We had a lovely dinner that night, of course, with a bottle of the local Chiomonte wine to accompany. Paolo came out to talk and in the course of conversation I mentioned that we did not see his fabulous torre di polenta con funghi, a fabulous dish with alternating layers of polenta, wild mushrooms and a rich cream sauce. He apologised and said that was a spring dish when the mushrooms were readily available. He asked if we would like it for my birthday; he thought he could get fresh mushrooms the next day. I greedily replied to the affirmative.

The following day was my birthday and when we went down to breakfast, Stefano asked if we would like to shoot a church in a small village on the other side of the valley. PJ and I were eager to do so and we set a time. When we arrived at 2pm, Stefano, Paolo and their father were there to accompany us in the small car. We could see the church, just a few hundred yards away across the steep valley, but it took about 15 minutes to drive there. Stefano, used to driving in the area and knowing the secret protocols, drove much faster than I would have dared. It was possible he was trying to give me a thrill, because I have a fear of heights. We arrived in Ramats in good shape, though, and were met by a family friend, Giorgio, who opened the church for us. Giorgio made it easier to communicate because he spoke French (he has cousins on the “other side of the mountains”, meaning France).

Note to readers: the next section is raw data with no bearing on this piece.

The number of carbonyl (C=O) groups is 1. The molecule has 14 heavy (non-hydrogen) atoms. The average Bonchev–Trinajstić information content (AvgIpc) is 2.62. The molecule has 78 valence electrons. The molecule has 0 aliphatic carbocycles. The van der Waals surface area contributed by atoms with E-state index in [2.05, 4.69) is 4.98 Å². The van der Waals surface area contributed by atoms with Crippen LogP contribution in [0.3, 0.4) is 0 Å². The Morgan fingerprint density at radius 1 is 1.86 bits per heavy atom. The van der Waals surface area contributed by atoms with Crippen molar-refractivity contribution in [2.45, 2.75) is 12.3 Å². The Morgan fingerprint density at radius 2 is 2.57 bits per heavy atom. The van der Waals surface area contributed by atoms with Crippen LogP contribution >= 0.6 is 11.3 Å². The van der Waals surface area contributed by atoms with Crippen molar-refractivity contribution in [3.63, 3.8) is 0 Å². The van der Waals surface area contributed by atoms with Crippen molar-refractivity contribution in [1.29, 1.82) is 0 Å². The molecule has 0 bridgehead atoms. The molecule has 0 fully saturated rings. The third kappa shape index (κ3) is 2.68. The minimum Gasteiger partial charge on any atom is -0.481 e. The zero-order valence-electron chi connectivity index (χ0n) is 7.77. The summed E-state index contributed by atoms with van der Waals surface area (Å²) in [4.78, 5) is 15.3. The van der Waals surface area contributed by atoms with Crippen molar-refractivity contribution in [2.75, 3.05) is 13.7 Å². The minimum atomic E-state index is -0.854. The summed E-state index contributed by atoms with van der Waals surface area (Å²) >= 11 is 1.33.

Paolo, Giorgio, Gaspare, PJ, and Stefano

The church, the Chiesa Sant’ Andrea a Ramats, is mostly 15th century with a Romanesque apse. Unprepossessing on the exterior, it possesses vibrantly colored frescoes.

Nave, Cappella Sant’ Andrea a Ramats, Chiomonte (Piemonte) Photo by PJ McKey

There is some damage done to the 15th century frescoes, but for the most part they are in good condition, covering the vault, rear wall and sides of the apse.